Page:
"You can see it too? It's not just me? Mom always says I have an overactive imagination, and of course Buffy just says I'm a pain in the..."

"Quite!" said Giles hastily, leading the way back into the main part of the exhibition. "I'm sure you're not really. Anyway I wouldn't worry about it - big sisters aren't always right," he added thoughtfully.

They joined a small group also looking at one of the other two pictures, and then discreetly drifted back round to the first one Dawn had shown him, Giles taking care not to look too interested. In the circumstances, he didn't think it would be advisable to make himself conspicuous.

--

3.

'Promenade'

"Hello, Mr Giles," a new, male voice said in his ear, making him jump. It was one of Buffy's friends - Xander Harris, was it? Willow Rosenberg was with him, also peering at the painting.

"Ah, good evening," he replied, a little awkwardly. "Er... interesting exhibition, don't you think?"

"Sure is," the girl said. "This one's quite old, isn't it? Buffy was just telling us the Directors of some museum up-state had offered to lend it for the opening of the exhibition."

"Very generous of them, too," Giles said. And the thought popped into his head: 'Offered? Not asked by Mrs Summers? I wonder what, or who prompted them to do that?'

"Excuse me, Mr Giles," said Buffy, reappearing at his elbow, and he turned round quickly to find himself facing an attractive woman of about his own age.

"Mr Giles, may I introduce my mother?"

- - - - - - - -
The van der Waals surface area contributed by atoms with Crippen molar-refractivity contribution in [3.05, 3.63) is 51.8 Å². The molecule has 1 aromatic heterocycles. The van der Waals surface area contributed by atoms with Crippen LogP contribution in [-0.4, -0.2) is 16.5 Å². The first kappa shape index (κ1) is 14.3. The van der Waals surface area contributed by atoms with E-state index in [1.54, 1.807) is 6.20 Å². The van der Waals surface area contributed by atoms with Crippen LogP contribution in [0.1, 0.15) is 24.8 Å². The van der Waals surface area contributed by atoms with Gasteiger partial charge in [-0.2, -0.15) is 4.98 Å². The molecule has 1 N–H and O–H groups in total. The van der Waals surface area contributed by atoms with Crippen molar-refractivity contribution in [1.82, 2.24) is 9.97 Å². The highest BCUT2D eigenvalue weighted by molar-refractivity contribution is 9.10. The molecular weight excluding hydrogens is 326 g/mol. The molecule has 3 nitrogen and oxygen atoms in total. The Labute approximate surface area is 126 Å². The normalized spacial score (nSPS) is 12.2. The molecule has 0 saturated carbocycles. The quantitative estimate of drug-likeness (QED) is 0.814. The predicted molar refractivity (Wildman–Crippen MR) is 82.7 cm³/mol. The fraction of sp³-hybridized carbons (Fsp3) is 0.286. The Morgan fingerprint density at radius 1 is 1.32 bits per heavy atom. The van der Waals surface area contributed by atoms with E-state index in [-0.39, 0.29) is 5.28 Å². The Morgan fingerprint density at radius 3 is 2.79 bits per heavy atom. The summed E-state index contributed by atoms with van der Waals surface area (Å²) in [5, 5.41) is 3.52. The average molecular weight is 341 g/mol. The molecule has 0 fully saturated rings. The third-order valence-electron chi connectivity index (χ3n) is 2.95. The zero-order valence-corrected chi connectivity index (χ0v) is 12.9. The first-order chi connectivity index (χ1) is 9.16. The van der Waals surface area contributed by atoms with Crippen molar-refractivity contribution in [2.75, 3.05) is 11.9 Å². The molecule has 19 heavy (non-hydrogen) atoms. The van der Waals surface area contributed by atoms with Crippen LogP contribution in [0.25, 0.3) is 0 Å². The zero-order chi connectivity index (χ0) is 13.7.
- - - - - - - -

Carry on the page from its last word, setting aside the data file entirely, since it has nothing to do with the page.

"Mrs Summers. Delighted," he said, shaking hands. "I know your daughter already, of course, from school, but it's a pleasure to meet you. Thank you so much for my invitation. It's a fascinating exhibition, absolutely fascinating. A... er... very wide range of styles."

"Why, Mr Giles, how nice of you. When Buffy mentioned you were new in Sunnydale, like us, I felt I just had to invite you along."

"That's most kind of you," Giles said. "I know she's made several good friends in school already," - and he nodded at the two Slayerettes, Willow and Xander, who were hovering in the background.

"Yes, we were very lucky. This gallery job came up absolutely out of the blue, just at the right time for us, and my daughters were both able to transfer up from Los Angeles without any delay. This is Dawn, my youngest," she added, putting an arm round the younger girl. "I asked her to help out her big sister this evening. It's a little late for her but since it's not a school night..."

"Yes, we've already introduced ourselves. She's very kindly made sure I had some wine and nibbles, and we were just discussing the paintings."

"I do hope she hasn't been pestering you, Mr Giles. I've told her just to keep taking the drinks and snacks round, and make sure everyone has something."

"Not at all. She's doing a magnificent job, I assure you. She must be a great help to you - she was telling me she even helped you work out the hanging arrangement."

"Oh, yes. I only have one permanent staff member at the moment, and an extra pair of eyes and hands has been absolutely essential."